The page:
Career Advice for Moving into the Life Sciences Industry

7 minutes

Whether you're looking to start your journey in the life sciences industry or are hoping to ...

Whether you're looking to start your journey in the life sciences industry or are hoping to make a move within a particular specialism, a career in life sciences comes with a variety of excellent opportunities and career progression. As experts in developing the life sciences careers of ambitious professionals, we've decided to provide some career advice to talent seeking to move into the life sciences industry.

1. Pick a career in the life sciences industry 

As you embark on a career in life sciences, first, you should consider figuring out which aspect of the industry you want to specialise in.

Here are some of the key areas of the life sciences industry you could pursue:

  • Biometrics
  • Clinical Operations
  • Clinical Development
  • Commercial
  • Drug and Product Safety
  • Pharmaceuticals
  • Tech Ops and Engineering
  • Medical and Scientific
  • Quality Assurance
  • Regulatory Affairs

When deciding on which aspect of the life sciences industry you want to move into, it's important to do your research and see who the key life science companies are, the latest trends, developments and future projections of the specialism and what roles and career progression are available.

Focus on what motivates you and what will be best aligned with your career goals and objectives. For example, if you want to be involved in creating products that could better and save the lives of the global population, then jobs in drug development and the pharmaceutical industry could be for you.

You may already know which aspect of life sciences you want to move into and already have the skills and qualifications needed to transition into the specific specialism of the life sciences industry. If not, you can research each specialism in more detail and discover what's required to make a move into the specific niche.

2. Attain the top qualifications and life sciences skills

To be eligible for any life science job, whether an entry-level vacancy or senior and C-suite level position, you should ensure you have the credentials to succeed. Of course, the necessary qualifications and skills will depend on the specific job you're applying for and the employer's preferences.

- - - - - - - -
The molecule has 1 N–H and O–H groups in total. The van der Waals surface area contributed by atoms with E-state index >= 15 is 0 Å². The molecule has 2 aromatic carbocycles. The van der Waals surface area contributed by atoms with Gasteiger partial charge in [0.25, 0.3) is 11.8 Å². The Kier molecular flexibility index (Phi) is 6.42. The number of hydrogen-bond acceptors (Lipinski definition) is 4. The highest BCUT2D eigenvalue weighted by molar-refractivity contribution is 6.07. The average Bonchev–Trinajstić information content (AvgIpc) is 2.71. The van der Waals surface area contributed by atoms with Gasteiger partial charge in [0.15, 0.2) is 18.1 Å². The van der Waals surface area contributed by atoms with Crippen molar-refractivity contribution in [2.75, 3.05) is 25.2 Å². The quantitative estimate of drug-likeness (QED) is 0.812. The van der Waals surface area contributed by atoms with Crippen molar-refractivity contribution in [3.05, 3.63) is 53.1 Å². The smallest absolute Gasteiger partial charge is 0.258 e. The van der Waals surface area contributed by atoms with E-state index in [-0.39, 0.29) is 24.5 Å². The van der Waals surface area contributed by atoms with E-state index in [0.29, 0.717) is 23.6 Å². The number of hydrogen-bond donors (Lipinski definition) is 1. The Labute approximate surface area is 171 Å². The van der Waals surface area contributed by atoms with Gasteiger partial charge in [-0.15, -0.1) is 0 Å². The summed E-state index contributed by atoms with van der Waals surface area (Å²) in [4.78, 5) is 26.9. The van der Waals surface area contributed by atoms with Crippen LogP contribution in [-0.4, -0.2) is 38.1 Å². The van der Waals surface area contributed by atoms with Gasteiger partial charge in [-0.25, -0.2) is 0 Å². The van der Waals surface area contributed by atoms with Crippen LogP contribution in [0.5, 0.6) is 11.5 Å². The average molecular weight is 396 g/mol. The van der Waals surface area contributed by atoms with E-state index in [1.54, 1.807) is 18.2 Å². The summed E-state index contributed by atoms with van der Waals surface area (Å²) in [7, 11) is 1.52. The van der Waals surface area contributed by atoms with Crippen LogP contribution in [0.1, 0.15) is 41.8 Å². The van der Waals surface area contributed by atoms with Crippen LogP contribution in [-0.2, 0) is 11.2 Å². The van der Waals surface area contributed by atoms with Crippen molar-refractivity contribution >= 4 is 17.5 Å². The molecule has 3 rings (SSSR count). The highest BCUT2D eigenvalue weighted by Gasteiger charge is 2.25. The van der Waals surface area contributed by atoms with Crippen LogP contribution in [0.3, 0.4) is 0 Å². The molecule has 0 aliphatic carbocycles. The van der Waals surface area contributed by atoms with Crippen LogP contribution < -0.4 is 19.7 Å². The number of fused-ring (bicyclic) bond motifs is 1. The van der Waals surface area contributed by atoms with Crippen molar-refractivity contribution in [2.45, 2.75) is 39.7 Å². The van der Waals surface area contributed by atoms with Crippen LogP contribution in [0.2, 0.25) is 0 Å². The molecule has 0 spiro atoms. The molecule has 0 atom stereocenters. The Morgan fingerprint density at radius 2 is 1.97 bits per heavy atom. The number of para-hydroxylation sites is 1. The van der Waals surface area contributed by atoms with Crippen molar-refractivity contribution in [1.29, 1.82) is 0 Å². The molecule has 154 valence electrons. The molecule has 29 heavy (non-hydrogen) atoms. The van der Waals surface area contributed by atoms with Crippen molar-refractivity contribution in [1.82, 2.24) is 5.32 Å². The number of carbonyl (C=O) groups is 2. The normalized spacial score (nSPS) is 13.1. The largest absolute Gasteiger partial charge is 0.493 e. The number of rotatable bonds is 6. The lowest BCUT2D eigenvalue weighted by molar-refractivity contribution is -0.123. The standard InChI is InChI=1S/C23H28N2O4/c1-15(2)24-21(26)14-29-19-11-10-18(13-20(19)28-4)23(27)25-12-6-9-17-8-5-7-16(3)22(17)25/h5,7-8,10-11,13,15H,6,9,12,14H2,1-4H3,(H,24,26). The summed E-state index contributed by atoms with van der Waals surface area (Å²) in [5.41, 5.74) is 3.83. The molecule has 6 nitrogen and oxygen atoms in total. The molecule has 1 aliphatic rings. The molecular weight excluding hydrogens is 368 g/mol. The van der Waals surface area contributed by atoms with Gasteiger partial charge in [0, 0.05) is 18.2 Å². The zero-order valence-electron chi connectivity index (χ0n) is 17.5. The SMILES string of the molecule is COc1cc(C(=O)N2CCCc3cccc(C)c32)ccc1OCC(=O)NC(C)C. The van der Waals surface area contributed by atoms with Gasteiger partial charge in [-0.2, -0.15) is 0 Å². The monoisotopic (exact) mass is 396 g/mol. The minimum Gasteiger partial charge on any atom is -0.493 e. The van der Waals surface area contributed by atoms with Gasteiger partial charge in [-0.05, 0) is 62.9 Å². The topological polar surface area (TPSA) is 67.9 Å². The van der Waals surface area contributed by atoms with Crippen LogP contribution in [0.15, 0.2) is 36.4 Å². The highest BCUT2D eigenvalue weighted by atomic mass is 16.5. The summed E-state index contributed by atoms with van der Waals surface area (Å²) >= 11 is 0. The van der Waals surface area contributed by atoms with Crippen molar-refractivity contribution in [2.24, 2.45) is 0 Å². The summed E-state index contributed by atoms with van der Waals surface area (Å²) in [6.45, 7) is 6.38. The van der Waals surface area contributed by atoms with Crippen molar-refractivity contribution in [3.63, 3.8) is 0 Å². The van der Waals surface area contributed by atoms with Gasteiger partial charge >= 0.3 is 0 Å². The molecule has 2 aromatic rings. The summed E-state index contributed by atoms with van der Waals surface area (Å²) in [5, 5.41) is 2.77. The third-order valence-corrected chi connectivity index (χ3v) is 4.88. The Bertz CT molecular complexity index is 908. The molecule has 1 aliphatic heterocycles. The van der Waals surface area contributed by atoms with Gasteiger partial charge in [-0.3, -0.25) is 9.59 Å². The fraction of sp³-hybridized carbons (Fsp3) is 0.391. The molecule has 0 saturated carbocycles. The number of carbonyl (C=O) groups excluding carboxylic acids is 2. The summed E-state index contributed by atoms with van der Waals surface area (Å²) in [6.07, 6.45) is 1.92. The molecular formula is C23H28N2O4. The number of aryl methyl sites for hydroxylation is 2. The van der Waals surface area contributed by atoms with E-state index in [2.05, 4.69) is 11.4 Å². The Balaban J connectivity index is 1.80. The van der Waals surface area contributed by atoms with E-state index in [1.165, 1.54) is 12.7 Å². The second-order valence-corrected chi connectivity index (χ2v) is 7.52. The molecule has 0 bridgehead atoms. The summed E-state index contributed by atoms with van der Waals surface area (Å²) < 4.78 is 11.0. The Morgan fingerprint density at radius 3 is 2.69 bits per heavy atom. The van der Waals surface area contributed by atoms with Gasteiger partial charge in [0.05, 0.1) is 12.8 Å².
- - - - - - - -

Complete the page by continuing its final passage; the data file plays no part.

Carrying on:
Typically, life sciences jobs require candidates to have the following interchangeable life sciences skills and qualifications:

  • Technical and Digital skills
  • Research skills
  • Analytical skills
  • Ability to handle complex data
  • Problem-solving skills
  • A keen eye for detail
  • An ability to think strategically
  • Written and verbal communication skills
  • Leadership skills
  • A Bachelor's, Master’s degree or PhD in one of the following:
  •  Biochemistry
  • Bioscience
  • Biotechnology
  • Engineering
  • Pharmaceuticals
  • Pharmacology
  • Mathematics
  • A related life science degree or higher-level qualification

Another great way of finding out what skills and qualifications are needed for your role is to browse job boards to find the positions most suited to your needs and read the job specifications. Employers and recruiters will usually list the required skills and qualifications they need for the role, so you'll have a good understanding of what you need to be equipped with.

If you don't have the specific skills and qualifications listed for the particular role or feel like you need to be more experienced, don't let this put you off from applying. You may have transferable skills from a previous or similar role to the one you're applying for, which the employer may desire. In terms of needing more experience, an employer may be prepared to take you on if you present yourself in the right way and they see potential in you.

3. Start networking

Another piece of career advice to support you in moving into the life sciences industry is to start networking. Networking is a great way to connect and build relationships with people from the fastest-growing companies, talent and recruiters in the life sciences sector. Additionally, networking is a fantastic method for sourcing the latest positions within the space to help develop your life sciences career.

Arguably the best way to start networking is through social media. You can utilise social media platforms like LinkedIn and Facebook to connect and follow professionals and organisations within the life sciences industry. Through social media, you can also join relevant groups within the sector and university alumni pages that will open doors to networking events and conferences that could lead to you finding a new opportunity.

You could also browse Google, industry-specific online channels and websites like Eventbrite to find events like webinars you can attend to uncover more opportunities to advance your career in life sciences.

4. Update your CV

Before you start applying for the latest life science jobs, it’s vital you update your CV. Whether it’s the first role you’re applying for within the sector or you’re using your CV to apply for a more senior position, your CV needs to be relevant and make you stand out from the crowd in a competitive talent market.

Here are some of the key things you should include and update before you upload your CV and send it to your potential future employer.

  • Ensure your CV is tailored to the specific role you’re applying for
  • Add relevant experience and qualifications in reverse chronological order
  • 77% of recruitment consultants consider grammatical errors and spelling mistakes as dealbreakers, so make sure to proofread your CV thoroughly
  • Provide a brief introduction about yourself but avoid adding too much detail about your personal life - for example, your age, and political and religious beliefs